And after all of this, if Clay Travis and his fellow kidnapped servants, if they have a problem with us waving that flag…or if they don’t like that it’s now been coopted by a lunatic fringe who’d like to kill Clay and everyone who looks like him….well, Clay and his pals better get over it. Because their centuries of fear and terror and institutional discrimination are so negligent as compared to the point that you shouldn’t let a Twitter mob dictate your actions.

After all, THAT is the real injustice.

I mean, come the fuck on!

Travis writes:

And here’s a history lesson for you from someone who didn’t learn about the Civil War from Facebook. I actually went to Civil War sleepaway camp in Gettysburg, Pennsylvania and have been fascinated by the era for my entire life. (Yes, I was really cool in high school). The north didn’t go to war with the south to end slavery, they went to war to preserve the union.*

And here’s a history lesson for you, Clay. Here’s Article IV, Section 2, of the Confederate Constitution of the United States:

 (I) The citizens of each State shall be entitled to all the privileges and immunities of citizens in the several States; and shall have the right of transit and sojourn in any State of this Confederacy, with their slaves and other property; and the right of property in said slaves shall not be thereby impaired.
(2) A person charged in any State with treason, felony, or other crime against the laws of such State, who shall flee from justice, and be found in another State, shall, on demand of the executive authority of the State from which he fled, be delivered up, to be removed to the State having jurisdiction of the crime.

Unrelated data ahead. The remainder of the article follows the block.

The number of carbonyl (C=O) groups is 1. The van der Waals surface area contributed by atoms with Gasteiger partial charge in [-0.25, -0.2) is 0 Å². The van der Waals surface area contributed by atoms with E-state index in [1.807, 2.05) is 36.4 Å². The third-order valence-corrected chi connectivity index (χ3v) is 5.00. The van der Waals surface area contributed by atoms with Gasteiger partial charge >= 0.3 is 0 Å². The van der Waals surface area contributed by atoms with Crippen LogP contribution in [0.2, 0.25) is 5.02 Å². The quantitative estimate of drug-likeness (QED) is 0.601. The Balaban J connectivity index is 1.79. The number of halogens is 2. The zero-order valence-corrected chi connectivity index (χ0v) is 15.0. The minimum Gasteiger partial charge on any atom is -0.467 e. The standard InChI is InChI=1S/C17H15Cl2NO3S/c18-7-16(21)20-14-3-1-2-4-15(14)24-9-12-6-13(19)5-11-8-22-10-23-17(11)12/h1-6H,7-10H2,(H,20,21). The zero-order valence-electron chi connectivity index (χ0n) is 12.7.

(3) No slave or other person held to service or labor in any State or Territory of the Confederate States, under the laws thereof, escaping or lawfully carried into another, shall, in consequence of any law or regulation therein, be discharged from such service or labor; but shall be delivered up on claim of the party to whom such slave belongs,. or to whom such service or labor may be due.

Will we still be able to read columns on the Hottest Coaches’ Wives in the SEC? Um, no.

And here’s Alexander H. Stephens, Vice President of the Confederate States, speaking on March 21, 1861, in Savannah, Ga. This is an excerpt from what is known as the Cornerstone Speech:
“Our new government is founded upon exactly the opposite idea; its foundations are laid, its corner- stone rests, upon the great truth that the negro is not equal to the white man; that slavery subordination to the superior race is his natural and normal condition. This, our new government, is the first, in the history of the world, based upon this great physical, philosophical, and moral truth. This truth has been slow in the process of its development, like all other truths in the various departments of science. It has been so even amongst us. Many who hear me, perhaps, can recollect well, that this truth was not generally admitted, even within their day. The errors of the past generation still clung to many as late as twenty years ago. Those at the North, who still cling to these errors, with a zeal above knowledge, we justly denominate fanatics. All fanaticism springs from an aberration of the mind from a defect in reasoning. It is a species of insanity. One of the most striking characteristics of insanity, in many instances, is forming correct conclusions from fancied or erroneous premises; so with the anti-slavery fanatics. Their conclusions are right if their premises were. They assume that the negro is equal, and hence conclude that he is entitled to equal privileges and rights with the white man.